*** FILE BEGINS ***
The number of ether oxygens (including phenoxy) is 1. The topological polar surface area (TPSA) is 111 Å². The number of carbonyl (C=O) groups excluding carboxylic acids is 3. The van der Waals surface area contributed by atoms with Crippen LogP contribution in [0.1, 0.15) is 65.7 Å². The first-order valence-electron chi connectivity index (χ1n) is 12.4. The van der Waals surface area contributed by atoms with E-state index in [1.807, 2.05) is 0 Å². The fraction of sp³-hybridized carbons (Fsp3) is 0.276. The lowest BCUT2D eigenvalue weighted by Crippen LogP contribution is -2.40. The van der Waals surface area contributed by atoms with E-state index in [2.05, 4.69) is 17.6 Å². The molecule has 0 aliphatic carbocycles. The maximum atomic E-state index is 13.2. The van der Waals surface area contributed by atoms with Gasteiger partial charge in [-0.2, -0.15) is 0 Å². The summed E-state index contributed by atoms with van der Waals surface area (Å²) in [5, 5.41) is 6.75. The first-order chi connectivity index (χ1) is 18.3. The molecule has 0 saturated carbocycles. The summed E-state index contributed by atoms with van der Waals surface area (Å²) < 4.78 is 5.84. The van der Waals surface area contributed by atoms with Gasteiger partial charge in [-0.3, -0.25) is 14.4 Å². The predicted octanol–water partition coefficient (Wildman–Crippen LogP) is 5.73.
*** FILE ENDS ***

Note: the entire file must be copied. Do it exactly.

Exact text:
The number of ether oxygens (including phenoxy) is 1. The topological polar surface area (TPSA) is 111 Å². The number of carbonyl (C=O) groups excluding carboxylic acids is 3. The van der Waals surface area contributed by atoms with Crippen LogP contribution in [0.1, 0.15) is 65.7 Å². The first-order valence-electron chi connectivity index (χ1n) is 12.4. The van der Waals surface area contributed by atoms with E-state index in [1.807, 2.05) is 0 Å². The fraction of sp³-hybridized carbons (Fsp3) is 0.276. The lowest BCUT2D eigenvalue weighted by Crippen LogP contribution is -2.40. The van der Waals surface area contributed by atoms with E-state index in [2.05, 4.69) is 17.6 Å². The molecule has 0 aliphatic carbocycles. The maximum atomic E-state index is 13.2. The van der Waals surface area contributed by atoms with Gasteiger partial charge in [-0.2, -0.15) is 0 Å². The summed E-state index contributed by atoms with van der Waals surface area (Å²) in [5, 5.41) is 6.75. The first-order chi connectivity index (χ1) is 18.3. The molecule has 0 saturated carbocycles. The summed E-state index contributed by atoms with van der Waals surface area (Å²) < 4.78 is 5.84. The van der Waals surface area contributed by atoms with Gasteiger partial charge in [-0.3, -0.25) is 14.4 Å². The predicted octanol–water partition coefficient (Wildman–Crippen LogP) is 5.73.